Claire B Jones, Interlinked 11, 2016. Free-motion embroidered on cotton canvas with thread, 14 x 11 x 10 inches. Photo: Bret Corrington.

“Failure Exposed” by Claire B. Jones

My solo show, A Perception of Failure is currently on display at Mobius Gallery in Bothell, Washington. This is the 4th time I have displayed this work in a particularly critical light. The exhibition would have occurred in 2020 but the pandemic forced me to wait 2 years to be this vulnerable once again. When did it ever seem like a good idea to reveal the flaws in my artwork to the world?

Claire B. Jones, Curves 2, 2019. Free-motion embroidered on cotton canvas with thread, 10.5 x 6 x 9 inches. Photo: Bret Corrington.


Human nature is intriguing. By accident, I found how to make people pay close attention to my art. Each artwork is augmented with a unique statement explaining why it failed to meet my original objectives. I anticipated the usual, perfunctory browsing after viewers had looked at one or two pieces. However, when attending a previous opening of this exhibition, I was stunned. Almost everyone was lingering at each piece and methodically working their way round the gallery. I had captivated their attention by revealing my inner criticality. My art was being dissected for its failings. Was this my intent?

Claire B. Jones, Interlinked 11, 2016. Free-motion embroidered on cotton canvas with thread, 14 x 11 x 10 inches. Photo: Bret Corrington.

What the artist perceives as a flaw in this piece:
“Multi holed pieces are more difficult but fascinating. The curves that occur across all the dimensions create new challenges. In this case, resulting in a second hole which is oversized and misshapen.”

I did not expect to grow my career by being publicly critical about my artwork. When I looked into locations to exhibit this work, I found that many galleries were linked to academic institutions. This made me think back to when I was a young student, learning to deal with what I perceived as failure. From these thoughts, the idea of revealing the imperfections I viewed in my artwork took hold. The extensive notes that I take when creating each piece would form the backbone of this exhibition.

Claire B. Jones, Arches 1, 2019. Free-motion embroidered on cotton canvas with thread, 10 x 6.5 x 7 inches. Photo: Bret Corrington.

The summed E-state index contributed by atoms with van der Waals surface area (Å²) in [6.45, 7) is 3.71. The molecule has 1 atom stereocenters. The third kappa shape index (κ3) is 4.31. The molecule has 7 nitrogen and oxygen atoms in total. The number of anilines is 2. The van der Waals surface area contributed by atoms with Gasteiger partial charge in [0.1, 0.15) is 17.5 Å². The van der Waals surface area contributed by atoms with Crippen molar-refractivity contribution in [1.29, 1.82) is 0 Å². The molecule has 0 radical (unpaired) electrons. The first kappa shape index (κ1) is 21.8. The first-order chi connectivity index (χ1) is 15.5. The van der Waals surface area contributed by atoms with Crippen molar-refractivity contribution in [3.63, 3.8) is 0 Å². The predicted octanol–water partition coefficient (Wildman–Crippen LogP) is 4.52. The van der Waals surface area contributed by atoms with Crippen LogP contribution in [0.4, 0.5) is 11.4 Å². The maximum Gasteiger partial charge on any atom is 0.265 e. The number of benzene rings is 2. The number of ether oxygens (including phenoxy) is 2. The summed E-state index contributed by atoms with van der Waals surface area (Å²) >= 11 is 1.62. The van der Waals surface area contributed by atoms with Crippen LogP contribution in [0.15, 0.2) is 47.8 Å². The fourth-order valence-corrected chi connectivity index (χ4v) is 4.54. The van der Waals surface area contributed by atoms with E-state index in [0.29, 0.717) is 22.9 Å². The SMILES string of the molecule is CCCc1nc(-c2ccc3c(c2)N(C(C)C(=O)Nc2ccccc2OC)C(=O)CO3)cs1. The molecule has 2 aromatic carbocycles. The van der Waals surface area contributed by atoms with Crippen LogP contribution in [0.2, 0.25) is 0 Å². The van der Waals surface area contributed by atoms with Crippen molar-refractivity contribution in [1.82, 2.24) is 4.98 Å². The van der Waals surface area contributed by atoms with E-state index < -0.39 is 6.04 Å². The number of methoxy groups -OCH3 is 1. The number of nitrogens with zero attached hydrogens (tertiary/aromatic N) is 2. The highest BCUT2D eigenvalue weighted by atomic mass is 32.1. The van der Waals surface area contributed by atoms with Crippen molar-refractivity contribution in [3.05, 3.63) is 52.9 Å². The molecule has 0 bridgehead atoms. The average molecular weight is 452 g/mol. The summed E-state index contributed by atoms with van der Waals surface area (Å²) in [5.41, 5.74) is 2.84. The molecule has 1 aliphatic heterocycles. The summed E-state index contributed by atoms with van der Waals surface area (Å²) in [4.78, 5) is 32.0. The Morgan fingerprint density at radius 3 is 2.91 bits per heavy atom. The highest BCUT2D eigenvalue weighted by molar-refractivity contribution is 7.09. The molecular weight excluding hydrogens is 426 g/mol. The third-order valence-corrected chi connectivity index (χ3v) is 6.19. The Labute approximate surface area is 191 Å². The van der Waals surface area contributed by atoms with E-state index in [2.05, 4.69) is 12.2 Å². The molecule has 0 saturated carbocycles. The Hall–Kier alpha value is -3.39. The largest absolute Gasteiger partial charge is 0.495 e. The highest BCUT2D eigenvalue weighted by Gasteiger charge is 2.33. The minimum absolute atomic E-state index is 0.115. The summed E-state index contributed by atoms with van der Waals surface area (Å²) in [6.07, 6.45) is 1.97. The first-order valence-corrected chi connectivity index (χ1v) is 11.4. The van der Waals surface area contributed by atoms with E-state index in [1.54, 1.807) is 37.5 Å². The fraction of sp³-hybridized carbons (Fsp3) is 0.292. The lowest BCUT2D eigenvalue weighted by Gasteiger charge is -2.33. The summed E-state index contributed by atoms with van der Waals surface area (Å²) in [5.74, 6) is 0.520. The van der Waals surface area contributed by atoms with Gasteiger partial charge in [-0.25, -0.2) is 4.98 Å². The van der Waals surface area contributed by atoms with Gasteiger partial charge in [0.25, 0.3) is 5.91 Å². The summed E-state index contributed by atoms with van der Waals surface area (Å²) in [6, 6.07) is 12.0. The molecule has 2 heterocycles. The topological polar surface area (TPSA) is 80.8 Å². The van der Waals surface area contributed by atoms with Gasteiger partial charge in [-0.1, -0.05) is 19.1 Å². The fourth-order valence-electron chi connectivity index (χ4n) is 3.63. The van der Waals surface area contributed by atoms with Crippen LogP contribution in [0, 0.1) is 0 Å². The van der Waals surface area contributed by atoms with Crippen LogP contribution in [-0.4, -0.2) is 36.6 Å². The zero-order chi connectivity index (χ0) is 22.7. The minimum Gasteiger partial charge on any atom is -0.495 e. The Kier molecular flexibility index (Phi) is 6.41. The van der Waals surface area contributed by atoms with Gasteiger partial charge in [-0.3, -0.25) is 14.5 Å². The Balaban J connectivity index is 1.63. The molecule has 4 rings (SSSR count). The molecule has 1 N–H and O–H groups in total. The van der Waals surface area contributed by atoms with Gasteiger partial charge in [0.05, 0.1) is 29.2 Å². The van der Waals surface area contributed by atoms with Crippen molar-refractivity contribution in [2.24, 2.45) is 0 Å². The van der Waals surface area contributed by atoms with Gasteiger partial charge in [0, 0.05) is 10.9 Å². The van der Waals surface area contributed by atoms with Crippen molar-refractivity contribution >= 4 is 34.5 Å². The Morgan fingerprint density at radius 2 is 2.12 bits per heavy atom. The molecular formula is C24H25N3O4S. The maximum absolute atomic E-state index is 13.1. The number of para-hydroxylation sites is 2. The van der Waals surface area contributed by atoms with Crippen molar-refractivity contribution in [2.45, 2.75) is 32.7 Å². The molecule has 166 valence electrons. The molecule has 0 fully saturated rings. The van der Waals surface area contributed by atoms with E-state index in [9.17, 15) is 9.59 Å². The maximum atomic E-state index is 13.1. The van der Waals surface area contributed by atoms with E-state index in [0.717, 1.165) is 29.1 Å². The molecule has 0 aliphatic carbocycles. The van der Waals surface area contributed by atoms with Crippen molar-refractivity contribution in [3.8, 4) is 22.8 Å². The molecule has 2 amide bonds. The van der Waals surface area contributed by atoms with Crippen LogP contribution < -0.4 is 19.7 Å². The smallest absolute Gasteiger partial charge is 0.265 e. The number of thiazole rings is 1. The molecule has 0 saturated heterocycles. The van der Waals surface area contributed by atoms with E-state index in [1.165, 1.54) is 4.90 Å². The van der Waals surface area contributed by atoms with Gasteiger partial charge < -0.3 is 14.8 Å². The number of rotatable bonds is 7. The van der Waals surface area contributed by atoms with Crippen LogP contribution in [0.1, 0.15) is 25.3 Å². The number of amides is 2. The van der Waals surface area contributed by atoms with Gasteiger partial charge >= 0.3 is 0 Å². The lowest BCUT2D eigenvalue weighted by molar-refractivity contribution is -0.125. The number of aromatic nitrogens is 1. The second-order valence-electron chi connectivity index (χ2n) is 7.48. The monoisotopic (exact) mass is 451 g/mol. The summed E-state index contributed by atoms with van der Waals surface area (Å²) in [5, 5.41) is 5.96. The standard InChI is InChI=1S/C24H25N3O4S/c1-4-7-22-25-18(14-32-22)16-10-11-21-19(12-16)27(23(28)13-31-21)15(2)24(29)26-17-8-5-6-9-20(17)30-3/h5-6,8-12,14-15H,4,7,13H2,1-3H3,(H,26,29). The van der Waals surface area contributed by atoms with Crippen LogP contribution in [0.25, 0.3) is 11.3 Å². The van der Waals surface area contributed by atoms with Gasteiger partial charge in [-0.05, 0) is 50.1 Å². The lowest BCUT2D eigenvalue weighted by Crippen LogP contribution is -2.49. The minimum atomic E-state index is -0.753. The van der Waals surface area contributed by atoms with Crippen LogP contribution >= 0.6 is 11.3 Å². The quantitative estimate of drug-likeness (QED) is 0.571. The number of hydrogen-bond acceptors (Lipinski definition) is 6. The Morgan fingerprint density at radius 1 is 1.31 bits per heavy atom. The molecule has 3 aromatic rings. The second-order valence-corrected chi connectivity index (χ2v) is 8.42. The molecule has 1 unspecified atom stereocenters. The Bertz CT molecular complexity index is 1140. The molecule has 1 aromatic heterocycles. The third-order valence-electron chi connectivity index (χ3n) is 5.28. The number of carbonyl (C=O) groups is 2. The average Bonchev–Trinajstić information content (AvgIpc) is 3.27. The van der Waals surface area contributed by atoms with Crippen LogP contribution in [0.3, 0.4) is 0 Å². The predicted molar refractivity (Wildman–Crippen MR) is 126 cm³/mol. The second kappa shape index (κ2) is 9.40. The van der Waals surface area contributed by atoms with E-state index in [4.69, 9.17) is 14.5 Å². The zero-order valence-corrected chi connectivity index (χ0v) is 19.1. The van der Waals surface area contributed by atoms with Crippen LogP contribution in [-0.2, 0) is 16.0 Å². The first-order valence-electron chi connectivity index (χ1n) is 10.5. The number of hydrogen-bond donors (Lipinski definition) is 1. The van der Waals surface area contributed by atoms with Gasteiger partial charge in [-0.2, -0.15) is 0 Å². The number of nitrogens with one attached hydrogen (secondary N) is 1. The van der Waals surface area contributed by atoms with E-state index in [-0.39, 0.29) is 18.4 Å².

Failure, real or imagined, or fear of failure and society’s ensuing judgment is common. It can seem all consuming and insurmountable when enveloped in its grasp. I wanted to invite the viewer to contrast their viewpoint with my own, and to examine their ideas and experiences of failure in the context of a meaningful visual experience.

This idea is an extension of my time studying at the Gail Harker Center for Creative Arts. At the end of each course, we exhibited our final work along with revealing details of our process via sketchbooks and samples. Mine were not pretty, neat, and cohesive but a random spew of ideas never created for others to consume. Revealing the details of my process is something I find intriguing. My art doesn’t magically happen, its constant work, and there are often many missteps and mishaps along the way. I have yet to make a piece that matches the original vision in my head. Only by learning how to let go of my insecurities and fear can I keep moving forward. Seeing the difference between success and perfection is a step on my journey.

Claire B. Jones, Arches 4, 2019. Free-motion embroidered on cotton canvas with thread, 15.5 x 8.5 x 12.5 inches. Photo: Bret Corrington.

In confronting the “ugly underbelly” of what I do, I grow as an artist. In revealing details of my process and perceived flaws I face them head on and stop them controlling me. In my exhibition A Perception of Failure I go the extra step and leverage them to my advantage. This is one way I find my power as an artist.

A Perception of Failure is on display through December 13, 2022, at Mobius Gallery (Cascadia College in Bothell, WA). If you are intrigued to hear more about my thought process, please see my talk It’s Not about the Stitch

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3 Comments

  • Nancy P Monson says

    November 18, 2022 at 8:00 am

    These pieces are so beautiful--but I totally agree about how the vision in your head can rarely be realized. And how important it is to accept the failures and keep moving on without judging. This is an important post that made me think--thank you.

  • Susan Avishai says

    November 18, 2022 at 8:18 am

    I really find it unimaginable to end up with the piece you had in your head when you started. It’s to your credit that you are flexible and creative and confident enough to go the way the piece wants to go, to solve unconceived of problems, and to stay light on your feet. This is success, not failure, in my book.

  • Ellen Ramsey says

    November 18, 2022 at 11:25 am

    Claire, there is NOTHING "ugly" about your "underbelly"! Gorgeous work and great concept for a show.

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